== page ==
A breath analyser estimates a persons blood alcohol concentration. They do not directly measure a persons blood alcohol concentration. Direct measuring requires a blood sample. However, in the United States the National Highway Traffic Safety Administration (NHTSA) maintains a Conforming Products List of breath alcohol devices approved for evidentiary use, as well as for preliminary screening use. That approval makes the results admissible for legal purposes. Here is a link the Federal Register as support for my statement of the list.
Side Note: Blood Tests
Why do some people also get blood tests? It can be to verify the results of the breathalyser, it can be to look for additional intoxicants in your blood, and it can be because the results are abnormal. For instance, you have a high tolerance and you pass all the Field Sobriety Tests, but your breathalyser BAC is .28 (that was one of my DUII scores). Some juries may believe that the breathalyser was mistaken. It seems reasonable that if you can “walk and talk” you must be alright. A high tolerance may allow for proper “walking and talking”, it does not allow for increased reaction times in a motor vehicle. Any BAC over 0.08 is still against the law. Any BAC over 0.08 is dangerous, even for a person with a high tolerance.
I feel confident that some alcoholics pulled over for reasons other than those associated with drunk driving i.e. bad tail light, are spoken to and let go by the police, even with BACs over 0.08, because they just don’t seem impaired. If somebody looks alright, why subject them to a breathalyser test.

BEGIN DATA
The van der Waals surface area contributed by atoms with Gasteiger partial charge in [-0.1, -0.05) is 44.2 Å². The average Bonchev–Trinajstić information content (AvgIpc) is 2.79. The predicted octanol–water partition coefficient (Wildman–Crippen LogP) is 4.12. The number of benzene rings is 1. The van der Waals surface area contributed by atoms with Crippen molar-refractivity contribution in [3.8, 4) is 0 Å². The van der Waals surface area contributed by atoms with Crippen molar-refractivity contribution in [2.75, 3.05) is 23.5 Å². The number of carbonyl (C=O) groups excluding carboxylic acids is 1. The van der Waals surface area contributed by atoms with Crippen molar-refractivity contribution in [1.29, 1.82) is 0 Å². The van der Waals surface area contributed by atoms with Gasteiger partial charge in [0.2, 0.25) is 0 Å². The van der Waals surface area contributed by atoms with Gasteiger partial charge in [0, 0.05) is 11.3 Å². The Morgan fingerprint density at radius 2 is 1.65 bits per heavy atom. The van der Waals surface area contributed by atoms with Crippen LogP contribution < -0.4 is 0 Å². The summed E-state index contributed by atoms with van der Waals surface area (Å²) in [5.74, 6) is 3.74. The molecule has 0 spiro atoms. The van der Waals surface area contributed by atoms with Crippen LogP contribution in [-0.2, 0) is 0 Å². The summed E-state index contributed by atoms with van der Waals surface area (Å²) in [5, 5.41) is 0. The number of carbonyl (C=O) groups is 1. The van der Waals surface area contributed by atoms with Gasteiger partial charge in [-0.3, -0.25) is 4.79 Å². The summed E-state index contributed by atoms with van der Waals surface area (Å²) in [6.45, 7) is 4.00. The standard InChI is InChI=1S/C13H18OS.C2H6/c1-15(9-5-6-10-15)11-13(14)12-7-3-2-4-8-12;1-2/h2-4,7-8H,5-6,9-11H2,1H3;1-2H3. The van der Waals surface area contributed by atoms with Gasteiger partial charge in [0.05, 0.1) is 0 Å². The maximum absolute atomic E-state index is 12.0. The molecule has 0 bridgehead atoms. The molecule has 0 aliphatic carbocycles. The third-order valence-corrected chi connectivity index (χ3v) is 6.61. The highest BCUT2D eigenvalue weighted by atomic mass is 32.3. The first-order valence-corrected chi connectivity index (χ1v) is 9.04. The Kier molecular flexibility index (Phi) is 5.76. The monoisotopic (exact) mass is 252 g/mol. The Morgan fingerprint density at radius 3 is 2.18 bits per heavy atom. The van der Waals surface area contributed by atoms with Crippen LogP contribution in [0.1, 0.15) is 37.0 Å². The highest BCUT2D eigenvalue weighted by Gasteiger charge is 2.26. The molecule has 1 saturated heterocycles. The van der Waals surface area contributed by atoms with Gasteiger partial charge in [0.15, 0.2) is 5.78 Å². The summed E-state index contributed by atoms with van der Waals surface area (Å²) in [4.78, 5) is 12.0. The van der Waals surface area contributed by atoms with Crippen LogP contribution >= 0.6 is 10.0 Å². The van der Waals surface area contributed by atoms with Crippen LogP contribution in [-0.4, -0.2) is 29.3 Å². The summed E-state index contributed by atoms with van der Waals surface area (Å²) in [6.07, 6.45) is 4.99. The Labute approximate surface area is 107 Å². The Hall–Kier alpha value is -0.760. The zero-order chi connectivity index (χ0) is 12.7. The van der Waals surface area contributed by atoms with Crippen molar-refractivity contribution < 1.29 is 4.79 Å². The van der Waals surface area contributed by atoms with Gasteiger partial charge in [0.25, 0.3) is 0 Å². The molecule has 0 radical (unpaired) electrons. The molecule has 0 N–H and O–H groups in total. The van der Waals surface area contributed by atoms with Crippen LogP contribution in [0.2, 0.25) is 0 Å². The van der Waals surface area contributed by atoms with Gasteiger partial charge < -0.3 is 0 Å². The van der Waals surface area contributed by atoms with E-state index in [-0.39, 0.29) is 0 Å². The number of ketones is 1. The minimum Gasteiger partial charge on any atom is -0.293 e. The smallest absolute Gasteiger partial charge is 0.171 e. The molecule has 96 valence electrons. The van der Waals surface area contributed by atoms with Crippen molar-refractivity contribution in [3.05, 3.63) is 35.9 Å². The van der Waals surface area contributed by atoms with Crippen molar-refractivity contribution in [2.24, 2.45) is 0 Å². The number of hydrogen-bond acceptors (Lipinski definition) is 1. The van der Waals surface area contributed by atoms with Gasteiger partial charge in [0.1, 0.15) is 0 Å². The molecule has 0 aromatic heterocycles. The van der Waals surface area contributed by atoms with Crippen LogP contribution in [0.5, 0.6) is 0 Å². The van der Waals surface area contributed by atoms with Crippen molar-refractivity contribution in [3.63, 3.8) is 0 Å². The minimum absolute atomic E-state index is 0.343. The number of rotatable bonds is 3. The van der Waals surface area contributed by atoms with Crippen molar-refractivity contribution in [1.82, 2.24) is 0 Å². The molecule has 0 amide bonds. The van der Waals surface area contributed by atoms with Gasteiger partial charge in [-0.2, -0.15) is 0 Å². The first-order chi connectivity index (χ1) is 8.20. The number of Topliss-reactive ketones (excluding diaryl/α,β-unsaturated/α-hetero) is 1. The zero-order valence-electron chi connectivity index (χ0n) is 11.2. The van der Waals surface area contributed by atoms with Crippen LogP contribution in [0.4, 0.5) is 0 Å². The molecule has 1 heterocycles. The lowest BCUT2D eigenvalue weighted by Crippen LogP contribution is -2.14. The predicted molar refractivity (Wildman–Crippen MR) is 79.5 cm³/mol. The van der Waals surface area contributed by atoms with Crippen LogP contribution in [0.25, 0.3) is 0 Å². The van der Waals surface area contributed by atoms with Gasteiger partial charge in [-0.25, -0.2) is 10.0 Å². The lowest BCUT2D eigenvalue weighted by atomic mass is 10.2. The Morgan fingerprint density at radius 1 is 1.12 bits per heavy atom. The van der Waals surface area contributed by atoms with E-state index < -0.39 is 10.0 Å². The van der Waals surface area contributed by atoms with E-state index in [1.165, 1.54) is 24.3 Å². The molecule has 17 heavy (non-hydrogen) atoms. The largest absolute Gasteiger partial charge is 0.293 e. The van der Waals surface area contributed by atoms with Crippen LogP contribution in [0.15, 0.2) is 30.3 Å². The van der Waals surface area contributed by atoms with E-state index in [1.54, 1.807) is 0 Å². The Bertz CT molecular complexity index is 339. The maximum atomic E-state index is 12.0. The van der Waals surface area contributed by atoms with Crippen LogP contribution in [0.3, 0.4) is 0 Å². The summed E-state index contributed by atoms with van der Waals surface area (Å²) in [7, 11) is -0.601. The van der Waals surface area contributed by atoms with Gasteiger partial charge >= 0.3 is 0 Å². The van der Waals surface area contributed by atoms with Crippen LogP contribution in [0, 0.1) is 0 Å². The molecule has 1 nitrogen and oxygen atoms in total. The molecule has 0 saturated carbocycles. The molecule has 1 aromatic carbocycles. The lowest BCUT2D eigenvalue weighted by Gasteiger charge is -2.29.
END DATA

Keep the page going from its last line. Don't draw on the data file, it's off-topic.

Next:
When alcohol enters the bloodstream, it is carried everywhere the blood goes, including the lungs. In the lungs it evaporates, that is why your breath smells like alcohol. Ethyl alcohol (ETOH) is the kind of alcohol people drink for fun and it is ETOH levels that are sampled. A breath analyser work by comparing known breath sample concentration samples of alcohol to their corresponding known blood alcohol concentrations. Here is a study from Forensic Science International. It will be 8 pages of boredom for most civilized people, don’t say I didn’t warn you.
From Wikipedia: Breath Analysers and False Readings:
… products such as mouthwash or breath spray can “fool” breath machines by significantly raising test results. Listerine mouthwash, for example, contains 27% alcohol. The breath machine is calibrated with the assumption that the alcohol is coming from alcohol in the blood diffusing into the lung rather than directly from the mouth, so it applies a partition ratio of 2100:1 in computing blood alcohol concentration—resulting in a false high test reading. To counter this, officers are not supposed to administer a preliminary breath test for 15 minutes after the subject eats, vomits, or puts anything in their mouth. In addition, most instruments require that the individual be tested twice at least two minutes apart. Mouthwash or other mouth alcohol will have somewhat dissipated after two minutes and cause the second reading to disagree with the first, requiring a retest